As it turns out, the beautiful “homemade manure” mix I brought inside to use as food/habit material in my Worm Inn – along with various other systems (including VB48) – was absolutely loaded with Stable Fly larvae. Let’s just say it’s been an interesting few weeks! lol
For those of you who are unfamiliar with Stable Flies, they are basically biting house flies (whoohoo!). It is very common to find the larvae, and pupal capsules in horse manure, but they don’t seem to be nearly as interested in ‘regular’ waste materials, such as kitchen scraps etc – and thank goodness for that.
What’s really cool, though, is that the Worm Inn is the ONE system that actually kept the flies contained! So, all I had to do when I finally decided to get rid of them (today) was turn on the vacuum, unzip the lid a little and put in the end of the hose.
As you might guess, neither the Worm Inn nor the plastic bin have received any additional food materials since my last update. In both systems the zucchini slices, and even the recently-added bedding materials had, by this morning, become very well processed.
That being said, I have actually decided to discontinue using the plastic bin. In all honesty I think this project has kinda run its course by this point. The habitat value of the material in the plastic bin was not great (even with the recent improvements), and there was no longer all that much room for expansion. Unlike the material in the Worm Inn which becomes greatly reduced in volume due to highly aerobic conditions, materials tend to pile up in a plastic bin system a lot more over time.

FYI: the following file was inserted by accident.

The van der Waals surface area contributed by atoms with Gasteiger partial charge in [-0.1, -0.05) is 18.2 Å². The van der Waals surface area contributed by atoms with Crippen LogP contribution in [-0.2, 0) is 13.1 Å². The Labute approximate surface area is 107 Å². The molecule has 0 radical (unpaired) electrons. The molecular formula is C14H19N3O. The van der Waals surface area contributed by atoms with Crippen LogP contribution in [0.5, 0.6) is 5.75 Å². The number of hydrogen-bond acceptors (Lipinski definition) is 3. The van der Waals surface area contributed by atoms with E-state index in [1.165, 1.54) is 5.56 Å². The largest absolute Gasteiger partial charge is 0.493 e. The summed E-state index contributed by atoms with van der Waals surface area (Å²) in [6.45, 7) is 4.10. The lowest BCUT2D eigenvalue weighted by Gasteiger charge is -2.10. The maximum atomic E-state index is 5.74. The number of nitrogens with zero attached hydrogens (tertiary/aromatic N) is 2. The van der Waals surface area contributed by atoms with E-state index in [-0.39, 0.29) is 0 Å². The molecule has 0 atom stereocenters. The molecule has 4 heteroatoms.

That’s not to say I haven’t been impressed with this system though. The population of worms in the bin was absolutely incredible. That’s actually part of the reason I wanted to (and did) empty it into my VB48. It was definitely getting to the point of being really overcrowded. Apart from just generally seeing countless worms when digging through the material, I was also finding lots of worms crawling up the sides and on underside of lid.
I was also fairly impressed with the processing “power” of the bin system. Apart from some layers of newsprint down at the bottom (see picture below), most of the food and bedding I added did end up surprisingly well-processed. I think it’s safe to say that large air holes (in lid and sides), and the relatively infrequent feeding played a big role in this, but it’s still pretty cool.
Just so you know I will continue to use the Worm Inn – simply creating new posts in my “Worm Inn Journal” series. The one nice thing about moving on from this project is that I can now basically add whatever kind of food material I want, so I suspect the Inn will be getting fed more often moving forward.
Previous Posts in Series
Worm Inn vs Plastic Bin Challenge
Worm Inn vs Plastic Bin – 04-22-13
Worm Inn vs Plastic Bin – 05-06-13
Worm Inn vs Plastic Bin – 06-02-13
Worm Inn vs Plastic Bin – 06-27-13
Worm Inn vs Plastic Bin – 09-18-13
Worm Inn vs Plastic Bin – 09-25-13
Worm Inn vs Plastic Bin – 09-30-13 ** It's a Great Time to Get Serious About Worm Composting - Save $30 on the CG "Ultimate" Package - Click >>Here<< to Learn More. **